July 12, 2023 Fire at Langskib


by Brit Hyde, Island 1248 and 1245

Just before 7:00 p.m. on July 12, a large plume of dark black smoke was visible from Whitefish Bay. Unsure of the source, my nephew Greg, his fianceé Madison, and I jumped in a skiff and raced towards Sharp Rock, through the upper narrows, and toward the column of smoke.

Heading south into Sharp Rock, it didn’t take long to realize the source of the fire was Langskib Island # 1222.

Video 1:  https://youtube.com/shorts/U4xfKp-wnNs?feature=share

Approaching the island at 7:17 p.m., we could see that the main lodge was ablaze, and spotted the bank of propane tanks on the dock just below the lodge.

Some nearby Sharp Rock islanders had arrived just before us. We paused to take a video from the water, and spoke to them in their boat just off shore to learn what they knew and to make a quick visual assessment.

Video 2:  https://youtube.com/shorts/pyUhG2EhQQc?feature=share

Video 3:  https://youtu.be/tNvj0ZnCQdQ

We headed to the dock, the 2nd boat to land, and found Ian Carswell moving canoes and paddles away from the blaze. Ian had established, and shared with us, that there was no one on the island.

Together a few of us went through the Langskib boathouse building looking for buckets. A bucket brigade wasn’t going to stop the fire, but we could at least douse hot spots from embers, in an effort to contain the blaze and to keep the fire from spreading across the island. The prevailing wind was light, and it was likely to push the fire towards the lake, as opposed to inland. A fire creates it’s own wind, however, and in short order the fire was spreading to other buildings.

Keewaydin staff and other islanders started arriving promptly after seeing the same blaze, and by 7:30 p.m., the first portable fire pump (eventually there would be just under a dozen) started pumping water.

Hudson McCubbin has previous firefighting experience and knew enough to douse himself with water, and regularly douse his shoes, before getting too close to the fire.

Hudson and Ian led the fight against the main fires – directing hoses and personnel, working to organize more hose extensions, and figuring out nozzles, all while operating hoses almost non-stop from the time the pumps arrived. Keeping cool heads throughout, Hudson and Ian are the kind of people you want leading a team.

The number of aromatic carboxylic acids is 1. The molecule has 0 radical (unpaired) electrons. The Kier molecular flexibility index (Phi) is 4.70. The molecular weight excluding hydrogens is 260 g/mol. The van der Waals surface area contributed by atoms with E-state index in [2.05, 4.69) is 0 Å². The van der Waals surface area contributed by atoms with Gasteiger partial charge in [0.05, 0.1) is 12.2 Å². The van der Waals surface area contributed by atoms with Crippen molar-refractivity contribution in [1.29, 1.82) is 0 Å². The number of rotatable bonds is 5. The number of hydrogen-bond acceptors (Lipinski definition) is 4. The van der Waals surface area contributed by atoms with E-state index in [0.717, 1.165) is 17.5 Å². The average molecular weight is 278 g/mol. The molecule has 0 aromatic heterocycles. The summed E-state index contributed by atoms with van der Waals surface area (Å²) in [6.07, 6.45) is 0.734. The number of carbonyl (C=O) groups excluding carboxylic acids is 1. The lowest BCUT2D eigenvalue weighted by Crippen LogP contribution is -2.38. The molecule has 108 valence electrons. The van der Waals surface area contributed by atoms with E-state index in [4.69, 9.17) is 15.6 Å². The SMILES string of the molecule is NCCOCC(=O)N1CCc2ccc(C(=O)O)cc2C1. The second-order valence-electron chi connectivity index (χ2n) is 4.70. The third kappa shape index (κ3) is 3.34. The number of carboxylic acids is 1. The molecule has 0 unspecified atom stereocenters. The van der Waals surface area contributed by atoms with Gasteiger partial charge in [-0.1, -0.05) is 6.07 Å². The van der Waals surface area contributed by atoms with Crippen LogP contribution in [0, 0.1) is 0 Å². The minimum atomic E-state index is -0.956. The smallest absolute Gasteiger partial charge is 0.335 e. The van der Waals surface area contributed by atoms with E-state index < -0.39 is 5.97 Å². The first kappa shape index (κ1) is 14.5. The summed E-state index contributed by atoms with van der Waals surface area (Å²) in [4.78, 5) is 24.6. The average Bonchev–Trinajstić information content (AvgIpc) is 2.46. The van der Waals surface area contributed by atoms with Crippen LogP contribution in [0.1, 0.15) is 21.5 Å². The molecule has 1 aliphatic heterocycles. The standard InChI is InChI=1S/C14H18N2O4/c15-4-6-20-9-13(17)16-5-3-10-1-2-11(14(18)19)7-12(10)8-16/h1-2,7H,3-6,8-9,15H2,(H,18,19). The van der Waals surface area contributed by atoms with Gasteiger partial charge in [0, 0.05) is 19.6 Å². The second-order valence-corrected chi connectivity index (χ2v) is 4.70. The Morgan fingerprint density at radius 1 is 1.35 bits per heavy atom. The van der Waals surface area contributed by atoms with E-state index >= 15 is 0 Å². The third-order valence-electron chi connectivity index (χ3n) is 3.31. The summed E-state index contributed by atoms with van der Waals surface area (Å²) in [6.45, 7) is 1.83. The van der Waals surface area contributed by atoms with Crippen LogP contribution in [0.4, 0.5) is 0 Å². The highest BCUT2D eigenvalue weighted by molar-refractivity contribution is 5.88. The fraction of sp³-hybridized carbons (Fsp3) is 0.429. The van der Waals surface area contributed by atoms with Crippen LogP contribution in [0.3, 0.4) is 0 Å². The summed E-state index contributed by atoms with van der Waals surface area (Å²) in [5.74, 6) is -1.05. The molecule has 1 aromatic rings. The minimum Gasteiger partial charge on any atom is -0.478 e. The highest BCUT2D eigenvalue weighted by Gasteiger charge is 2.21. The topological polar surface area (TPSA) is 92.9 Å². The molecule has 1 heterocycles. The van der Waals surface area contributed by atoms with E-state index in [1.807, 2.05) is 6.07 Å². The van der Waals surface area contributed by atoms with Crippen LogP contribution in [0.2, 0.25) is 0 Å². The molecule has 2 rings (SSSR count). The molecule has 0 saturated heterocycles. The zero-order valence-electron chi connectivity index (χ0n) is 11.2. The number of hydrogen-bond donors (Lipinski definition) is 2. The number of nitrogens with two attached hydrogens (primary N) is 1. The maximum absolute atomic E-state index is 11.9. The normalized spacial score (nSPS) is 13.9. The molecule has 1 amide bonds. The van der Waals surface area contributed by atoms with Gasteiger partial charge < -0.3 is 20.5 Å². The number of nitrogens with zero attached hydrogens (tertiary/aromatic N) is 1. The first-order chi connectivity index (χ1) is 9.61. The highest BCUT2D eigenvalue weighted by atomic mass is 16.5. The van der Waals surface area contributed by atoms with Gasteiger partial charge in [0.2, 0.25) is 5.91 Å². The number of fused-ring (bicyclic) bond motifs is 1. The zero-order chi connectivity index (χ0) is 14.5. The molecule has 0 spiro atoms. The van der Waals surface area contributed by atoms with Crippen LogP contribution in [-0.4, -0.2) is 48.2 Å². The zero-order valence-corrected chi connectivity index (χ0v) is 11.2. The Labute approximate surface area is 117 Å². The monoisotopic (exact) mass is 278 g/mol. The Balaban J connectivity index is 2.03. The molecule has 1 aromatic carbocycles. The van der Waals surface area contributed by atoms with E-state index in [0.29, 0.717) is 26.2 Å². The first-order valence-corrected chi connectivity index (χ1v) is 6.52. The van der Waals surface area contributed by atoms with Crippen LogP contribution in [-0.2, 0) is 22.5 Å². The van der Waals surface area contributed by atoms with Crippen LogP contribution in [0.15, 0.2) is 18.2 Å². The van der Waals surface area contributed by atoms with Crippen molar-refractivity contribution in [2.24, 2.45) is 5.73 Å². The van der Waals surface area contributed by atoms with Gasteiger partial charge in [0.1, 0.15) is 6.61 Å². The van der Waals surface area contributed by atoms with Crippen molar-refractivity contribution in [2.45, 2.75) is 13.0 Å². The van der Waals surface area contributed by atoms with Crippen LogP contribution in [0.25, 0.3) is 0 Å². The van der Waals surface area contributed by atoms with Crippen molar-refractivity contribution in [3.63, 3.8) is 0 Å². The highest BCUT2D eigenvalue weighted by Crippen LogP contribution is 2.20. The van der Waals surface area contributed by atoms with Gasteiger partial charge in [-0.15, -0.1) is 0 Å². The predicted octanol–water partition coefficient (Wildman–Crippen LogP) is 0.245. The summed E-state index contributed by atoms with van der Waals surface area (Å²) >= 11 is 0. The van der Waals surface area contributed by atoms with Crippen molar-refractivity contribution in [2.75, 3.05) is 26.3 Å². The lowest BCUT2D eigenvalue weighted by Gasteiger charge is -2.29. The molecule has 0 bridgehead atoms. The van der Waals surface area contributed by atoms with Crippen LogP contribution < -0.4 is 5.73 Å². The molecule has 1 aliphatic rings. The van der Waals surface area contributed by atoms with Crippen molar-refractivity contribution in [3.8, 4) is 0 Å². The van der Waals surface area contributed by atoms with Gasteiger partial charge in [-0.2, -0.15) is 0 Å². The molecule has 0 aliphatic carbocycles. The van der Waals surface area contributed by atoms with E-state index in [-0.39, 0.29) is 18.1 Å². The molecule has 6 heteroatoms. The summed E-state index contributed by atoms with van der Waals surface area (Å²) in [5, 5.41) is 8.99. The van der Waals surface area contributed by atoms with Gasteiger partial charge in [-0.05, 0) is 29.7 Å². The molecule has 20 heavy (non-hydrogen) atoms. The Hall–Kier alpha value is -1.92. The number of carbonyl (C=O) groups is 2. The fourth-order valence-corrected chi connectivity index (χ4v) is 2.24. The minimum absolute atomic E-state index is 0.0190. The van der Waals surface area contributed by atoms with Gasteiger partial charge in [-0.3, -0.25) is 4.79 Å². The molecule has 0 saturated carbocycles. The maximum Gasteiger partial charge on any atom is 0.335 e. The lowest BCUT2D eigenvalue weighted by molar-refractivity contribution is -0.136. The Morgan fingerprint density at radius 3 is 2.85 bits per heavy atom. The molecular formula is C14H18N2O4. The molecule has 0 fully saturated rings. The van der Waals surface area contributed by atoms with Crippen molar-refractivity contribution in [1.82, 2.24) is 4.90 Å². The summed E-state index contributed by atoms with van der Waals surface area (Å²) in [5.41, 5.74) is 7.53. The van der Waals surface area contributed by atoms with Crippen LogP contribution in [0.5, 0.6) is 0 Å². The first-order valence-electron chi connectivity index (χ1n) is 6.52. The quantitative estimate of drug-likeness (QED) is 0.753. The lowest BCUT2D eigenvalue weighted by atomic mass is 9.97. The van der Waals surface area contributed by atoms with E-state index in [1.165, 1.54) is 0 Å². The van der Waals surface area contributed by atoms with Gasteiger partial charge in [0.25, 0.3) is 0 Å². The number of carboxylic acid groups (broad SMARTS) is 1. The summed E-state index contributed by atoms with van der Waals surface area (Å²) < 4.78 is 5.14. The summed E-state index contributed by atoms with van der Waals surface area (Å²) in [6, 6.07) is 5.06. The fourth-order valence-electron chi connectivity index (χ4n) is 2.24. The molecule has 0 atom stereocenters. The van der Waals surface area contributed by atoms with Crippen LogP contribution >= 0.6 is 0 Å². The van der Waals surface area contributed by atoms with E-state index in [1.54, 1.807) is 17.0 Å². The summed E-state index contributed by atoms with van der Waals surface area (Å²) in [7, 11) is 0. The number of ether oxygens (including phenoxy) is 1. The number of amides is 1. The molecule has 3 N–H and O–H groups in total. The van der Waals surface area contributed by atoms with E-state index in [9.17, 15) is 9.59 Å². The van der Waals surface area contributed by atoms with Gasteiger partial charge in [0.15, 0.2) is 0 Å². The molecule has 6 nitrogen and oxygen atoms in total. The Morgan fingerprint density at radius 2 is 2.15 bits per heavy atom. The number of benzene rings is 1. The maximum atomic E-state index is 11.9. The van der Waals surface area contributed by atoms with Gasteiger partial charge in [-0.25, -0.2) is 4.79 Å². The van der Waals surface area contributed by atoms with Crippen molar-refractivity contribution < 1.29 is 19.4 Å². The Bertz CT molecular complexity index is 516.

Video 4:  https://youtube.com/shorts/colZzJbxky0?feature=share

By 8:00 p.m., more pumps and hoses were arriving – but it was clear that the building at the top of the hill was now in full blaze, as previous efforts to prevent the fire from spreading uphill were unsuccessful.

By about 9:00 p.m., only the lodge fireplace and wall were still standing. At that time, almost a dozen pumps were pouring water all over the burned area to continue taking the heat out of the embers and rocks. Professional firefighters had arrived at the scene and were planning to spend the night on island to make sure the fire stayed out.

Many people from around the lake raced to the fire and brought personnel, fire pumps, energy, and determination – not knowing what they would find at the column of smoke – to contain the fire.

By 9:30 p.m., the fire was fully out. As darkness approached, many of us who had boated towards the fire began the process of getting off the island and home before dark.

There are many observations and lessons to be drawn from this disaster. A few thoughts I’ll take away from the experience:

  • Temagami folks from around the Lake showed up and jumped into action – a great group effort.
  • Portable water pumps, some subsidized by the municipality, were crucial tools. More is almost always better when fighting a fire.
  • Not all hoses and nozzles are interchangeable – know the equipment you’ve got and how to use it.
  • Timing and weather are critical. If it had been windy or dark, the outcome would have been very different.

In the end, some historic property was lost, but no one was hurt, and the island flora was saved so that rebuilding can begin.